The Monthly Report Card: July

Showcasing the best practices of the industry and providing insight into how to best use celebrities or influencers to your brand’s advantage.

(1). StubHub – Future, Todd Gurley & Albert Pujols

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Grade A

StubHub released a new marketing campaign centered around regret. Future proves that concert tickets to his show is better than a fancy dinner and boring birthday present. Todd Gurley is in a pottery class with a bachelorette party where the bride would rather be at a NFL game. Albert Pujols proves you should call your dad and invite him to a MLB game. Tying these commercials together with the slogan ‘Be There’ plays on the viewers heartstrings that they will probably regret the fancy dinner, pottery class and not calling your dad, but they won’t regret buying one of these live experiences with StubHub being the only way to get you there. StubHub is trying to change the way a consumer views them, from just selling tickets, to selling experiences.

 

(2). Ruby Tuesday – Rachel Dratch

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Grade D

At the beginning of 2018, Ruby Tuesday hired a new CEO who wanted to find a way to set the brand apart from the competitors. His first mistake was choosing a partnership with Rachel Dratch. Yes, Rachel Dratch certainly made the commercial different than competitors but not in a positive way. Even though the goal of the commercial was to target the younger crowd, it missed the mark mainly because the younger crowd most likely does not know who she is unless they watch old reruns of SNL. Her voices along with the annoying sub-par jokes would make any viewer change the channel quickly.

 

(3). Walmart – “Let’s Get it Started” by Black Eyed Peas

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Grade A

While Walmart is a household name, their back-to-school ‘Go Back Big’ campaign with “Let’s Get it Started” by the Black Eyed Peas brought more awareness to their brand with the 2003 song. The week of July 23, 2018 the commercial was the number three most Shazam’d commercial, yet again placing Walmart on another Shazam list with a successful music licensing partnership. With the help of the Black Eyed Peas, Walmart was able to stand apart from other back to school commercials because it showed the ease and excitement of back-to-school shopping using the Walmart app. With an overwhelmingly upbeat song, parents lining up-cheering and high-fiving their children as they run up excitedly to school for the first day, makes any parent dream that this is their child’s first day experience. A commercial like this, where the brand and song are benefiting, is definitely a successful music licensing campaign.

 

(4). Dick’s Sporting Goods – song by Nacey

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Grade A

The ‘Play Like You Own It’ campaign by Dick’s Sporting Goods was a refreshing summer sports commercial. It showed the dedication and hard work athletes put into off-season training. “I Own It” by Nacey caps off the campaign by giving it an upbeat feel without overpowering the underlying message of all the apparel and equipment offered at Dick’s Sporting Goods.

 

(5). Coca-Cola & FIFA – Jason Derulo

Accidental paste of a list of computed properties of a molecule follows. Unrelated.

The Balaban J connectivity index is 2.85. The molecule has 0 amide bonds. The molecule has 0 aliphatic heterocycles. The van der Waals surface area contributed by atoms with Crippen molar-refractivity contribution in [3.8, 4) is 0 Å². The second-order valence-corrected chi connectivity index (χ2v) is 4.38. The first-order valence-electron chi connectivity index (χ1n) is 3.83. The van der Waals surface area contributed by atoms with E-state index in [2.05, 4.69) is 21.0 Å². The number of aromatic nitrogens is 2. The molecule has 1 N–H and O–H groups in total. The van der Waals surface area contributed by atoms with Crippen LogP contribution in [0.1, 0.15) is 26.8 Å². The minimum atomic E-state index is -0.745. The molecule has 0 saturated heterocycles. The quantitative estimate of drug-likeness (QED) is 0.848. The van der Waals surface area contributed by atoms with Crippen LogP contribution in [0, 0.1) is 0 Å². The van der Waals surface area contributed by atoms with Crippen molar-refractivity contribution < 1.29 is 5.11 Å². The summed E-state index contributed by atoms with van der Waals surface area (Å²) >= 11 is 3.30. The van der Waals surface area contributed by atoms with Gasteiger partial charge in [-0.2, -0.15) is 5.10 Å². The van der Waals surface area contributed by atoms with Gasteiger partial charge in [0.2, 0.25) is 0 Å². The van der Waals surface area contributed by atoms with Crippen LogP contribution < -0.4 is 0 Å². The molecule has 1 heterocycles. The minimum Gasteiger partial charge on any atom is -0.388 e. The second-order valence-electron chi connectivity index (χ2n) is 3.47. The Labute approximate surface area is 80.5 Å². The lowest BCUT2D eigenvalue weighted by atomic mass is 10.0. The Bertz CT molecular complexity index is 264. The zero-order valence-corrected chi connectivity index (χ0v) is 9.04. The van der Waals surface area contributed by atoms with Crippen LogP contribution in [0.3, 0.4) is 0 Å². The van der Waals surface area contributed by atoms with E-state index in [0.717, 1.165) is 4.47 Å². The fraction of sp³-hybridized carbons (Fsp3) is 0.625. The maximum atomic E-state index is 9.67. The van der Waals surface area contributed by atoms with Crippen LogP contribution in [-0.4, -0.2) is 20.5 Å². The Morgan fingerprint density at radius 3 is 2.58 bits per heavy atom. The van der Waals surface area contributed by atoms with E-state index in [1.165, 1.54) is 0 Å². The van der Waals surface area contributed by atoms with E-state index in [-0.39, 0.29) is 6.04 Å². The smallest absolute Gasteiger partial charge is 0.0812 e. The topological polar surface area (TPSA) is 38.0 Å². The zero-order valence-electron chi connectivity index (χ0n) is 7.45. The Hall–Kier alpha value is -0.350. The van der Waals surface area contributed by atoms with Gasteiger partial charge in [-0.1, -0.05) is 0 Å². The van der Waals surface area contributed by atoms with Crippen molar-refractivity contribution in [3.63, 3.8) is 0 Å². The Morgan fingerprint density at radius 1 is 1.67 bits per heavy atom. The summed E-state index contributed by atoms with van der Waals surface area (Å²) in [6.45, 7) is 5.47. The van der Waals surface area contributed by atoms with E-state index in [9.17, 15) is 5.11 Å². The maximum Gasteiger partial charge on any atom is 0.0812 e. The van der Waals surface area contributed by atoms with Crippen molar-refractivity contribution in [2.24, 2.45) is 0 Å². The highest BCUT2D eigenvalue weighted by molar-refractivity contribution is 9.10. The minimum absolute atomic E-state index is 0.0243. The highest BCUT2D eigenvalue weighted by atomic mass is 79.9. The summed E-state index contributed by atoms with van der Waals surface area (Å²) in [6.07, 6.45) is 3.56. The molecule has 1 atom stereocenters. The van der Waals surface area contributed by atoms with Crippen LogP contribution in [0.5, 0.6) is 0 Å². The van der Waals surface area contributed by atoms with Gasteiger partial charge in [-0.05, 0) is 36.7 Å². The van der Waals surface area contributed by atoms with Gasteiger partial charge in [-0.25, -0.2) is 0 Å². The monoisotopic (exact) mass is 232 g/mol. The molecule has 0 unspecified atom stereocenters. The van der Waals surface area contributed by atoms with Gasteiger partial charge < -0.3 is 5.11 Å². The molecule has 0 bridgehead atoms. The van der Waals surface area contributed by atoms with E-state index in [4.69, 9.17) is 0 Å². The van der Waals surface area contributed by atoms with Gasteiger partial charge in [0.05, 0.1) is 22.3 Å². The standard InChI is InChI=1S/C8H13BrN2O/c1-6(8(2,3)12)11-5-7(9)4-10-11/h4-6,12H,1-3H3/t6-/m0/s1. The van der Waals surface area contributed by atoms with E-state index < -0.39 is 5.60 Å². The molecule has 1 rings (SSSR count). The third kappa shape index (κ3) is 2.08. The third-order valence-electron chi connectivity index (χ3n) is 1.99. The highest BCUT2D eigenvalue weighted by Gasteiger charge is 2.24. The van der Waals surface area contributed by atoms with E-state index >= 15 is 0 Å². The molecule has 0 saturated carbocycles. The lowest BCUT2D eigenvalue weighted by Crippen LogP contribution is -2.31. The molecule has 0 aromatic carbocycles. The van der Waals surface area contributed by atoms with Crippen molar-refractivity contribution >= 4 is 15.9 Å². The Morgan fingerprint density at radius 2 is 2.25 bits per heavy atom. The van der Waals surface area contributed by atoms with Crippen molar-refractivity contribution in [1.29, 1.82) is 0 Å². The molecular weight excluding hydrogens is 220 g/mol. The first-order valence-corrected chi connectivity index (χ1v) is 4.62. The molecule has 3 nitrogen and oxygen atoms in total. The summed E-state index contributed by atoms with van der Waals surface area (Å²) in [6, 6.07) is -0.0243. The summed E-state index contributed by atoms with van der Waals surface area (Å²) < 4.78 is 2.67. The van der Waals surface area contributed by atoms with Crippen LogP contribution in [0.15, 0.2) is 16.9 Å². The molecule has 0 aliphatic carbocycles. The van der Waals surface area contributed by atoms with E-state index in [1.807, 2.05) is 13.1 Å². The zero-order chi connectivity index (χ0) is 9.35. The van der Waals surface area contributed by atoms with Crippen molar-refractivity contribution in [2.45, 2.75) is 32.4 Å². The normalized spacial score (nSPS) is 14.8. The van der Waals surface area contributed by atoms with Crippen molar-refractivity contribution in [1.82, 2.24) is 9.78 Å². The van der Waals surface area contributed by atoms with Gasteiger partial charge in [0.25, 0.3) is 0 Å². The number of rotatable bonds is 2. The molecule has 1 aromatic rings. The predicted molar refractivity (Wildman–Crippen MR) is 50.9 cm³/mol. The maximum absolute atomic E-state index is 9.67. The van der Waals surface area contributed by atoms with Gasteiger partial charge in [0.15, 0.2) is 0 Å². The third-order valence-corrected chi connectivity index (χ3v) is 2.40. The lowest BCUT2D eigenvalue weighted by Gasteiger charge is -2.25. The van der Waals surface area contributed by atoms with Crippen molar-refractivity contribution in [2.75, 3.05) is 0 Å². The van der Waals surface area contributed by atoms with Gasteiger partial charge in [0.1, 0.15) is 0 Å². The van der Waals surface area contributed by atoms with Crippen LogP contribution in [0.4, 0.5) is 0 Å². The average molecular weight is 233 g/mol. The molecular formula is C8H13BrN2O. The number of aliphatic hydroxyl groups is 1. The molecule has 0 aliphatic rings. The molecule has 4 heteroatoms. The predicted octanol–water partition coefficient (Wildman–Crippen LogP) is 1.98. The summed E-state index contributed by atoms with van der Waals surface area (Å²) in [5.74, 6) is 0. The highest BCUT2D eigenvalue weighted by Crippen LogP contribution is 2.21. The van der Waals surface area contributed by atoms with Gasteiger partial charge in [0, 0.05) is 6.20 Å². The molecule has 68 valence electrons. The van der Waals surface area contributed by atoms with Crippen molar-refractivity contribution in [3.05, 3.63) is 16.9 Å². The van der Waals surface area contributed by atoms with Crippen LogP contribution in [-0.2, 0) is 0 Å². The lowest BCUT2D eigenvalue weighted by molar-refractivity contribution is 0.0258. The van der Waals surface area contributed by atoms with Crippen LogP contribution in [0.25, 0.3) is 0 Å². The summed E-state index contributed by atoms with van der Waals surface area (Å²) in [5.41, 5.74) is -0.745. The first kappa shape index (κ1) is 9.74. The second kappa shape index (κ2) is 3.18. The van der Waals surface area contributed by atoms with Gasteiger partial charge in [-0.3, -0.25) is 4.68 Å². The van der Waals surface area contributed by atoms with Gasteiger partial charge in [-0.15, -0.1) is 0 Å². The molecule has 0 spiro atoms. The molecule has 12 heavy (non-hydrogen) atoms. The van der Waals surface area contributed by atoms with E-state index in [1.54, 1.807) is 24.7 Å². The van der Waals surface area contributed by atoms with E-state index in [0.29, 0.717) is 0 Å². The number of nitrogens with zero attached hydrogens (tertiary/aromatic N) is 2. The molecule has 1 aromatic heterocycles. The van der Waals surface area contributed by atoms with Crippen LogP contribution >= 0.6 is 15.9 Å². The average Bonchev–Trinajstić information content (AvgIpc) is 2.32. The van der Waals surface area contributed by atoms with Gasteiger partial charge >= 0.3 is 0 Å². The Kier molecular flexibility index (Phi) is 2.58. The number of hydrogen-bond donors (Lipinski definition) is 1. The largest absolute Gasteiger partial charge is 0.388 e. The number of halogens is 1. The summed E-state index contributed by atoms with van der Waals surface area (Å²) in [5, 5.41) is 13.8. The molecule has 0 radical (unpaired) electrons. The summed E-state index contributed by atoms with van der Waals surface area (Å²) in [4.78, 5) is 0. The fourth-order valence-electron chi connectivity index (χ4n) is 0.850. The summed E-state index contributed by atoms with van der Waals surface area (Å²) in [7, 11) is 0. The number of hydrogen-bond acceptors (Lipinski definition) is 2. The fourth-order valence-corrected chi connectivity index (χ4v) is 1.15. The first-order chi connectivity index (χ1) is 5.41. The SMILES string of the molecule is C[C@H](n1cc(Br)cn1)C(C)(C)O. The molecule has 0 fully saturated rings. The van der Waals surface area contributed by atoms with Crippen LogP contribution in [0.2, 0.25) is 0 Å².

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Grade A

With the help of Burns Entertainment, Coca-Cola released their #Ready commercial after the beginning of the FIFA World Cup. “You Had Four Years” and “Don’t Wait Until the Last Minute” appeared on the screen to remind spectators not to be like the Jason Derulo or the other fans, missing any of the World Cup because they were not prepared with a Coca-Cola in hand for the game. Coca-Cola has one of the longest corporate partnerships with FIFA, having advertised in stadiums at every FIFA World Cup since 1950. Partnering with Jason Derulo this year, Coca-Cola commercials hit 185 countries before the beginning of the 2018 World Cup. Derulo and Coca-Cola also collaborated on the 2018 World Cup song, “Colors”, continuing that nostalgic relationship between FIFA and Coca-Cola.

 

(6). Gatorade – Serena Williams

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Grade B

Serena Williams, a mother of one, was featured in the Gatorade ‘Like a Mother’ commercial. The campaign shows that Serena did not return to greatness despite becoming a mother, but rather she has always been great because she plays #LikeAMother. She commentates, “you sacrifice, push through the pain, got back to work, gave 100% without any sleep, grew stronger, found an extra gear, never lost you, you created greatness, like a mother.” Gatorade exemplifies the drive that mothers have, much like athletes, and that being a mother is not a hurdle. Gatorade’s commercial is compelling and empowering to all women. The only hope is that viewers do not take the “like a mother”a derogatory way.

 

(7). Specialized – Peter Sagan (3x Cycling World Champion)

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Grade B+

Specialized used the Tour de France to promote the Turbo Electric Bike with the help of three-time Cycling World Champion Peter Sagan and Grandma Joan, creating a lighthearted, “friendly” competition commercial.  Grandma Joan, with two knee replacements and a pacemaker, ultimately wins the race against a world champion cyclist because of the Turbo e-bike. The brand Specialized is proving that “electric bikes are leveling the playing field for the future of cycling” and could be enough for the brand to see a large revenue boost in their turbo e-bikes sales.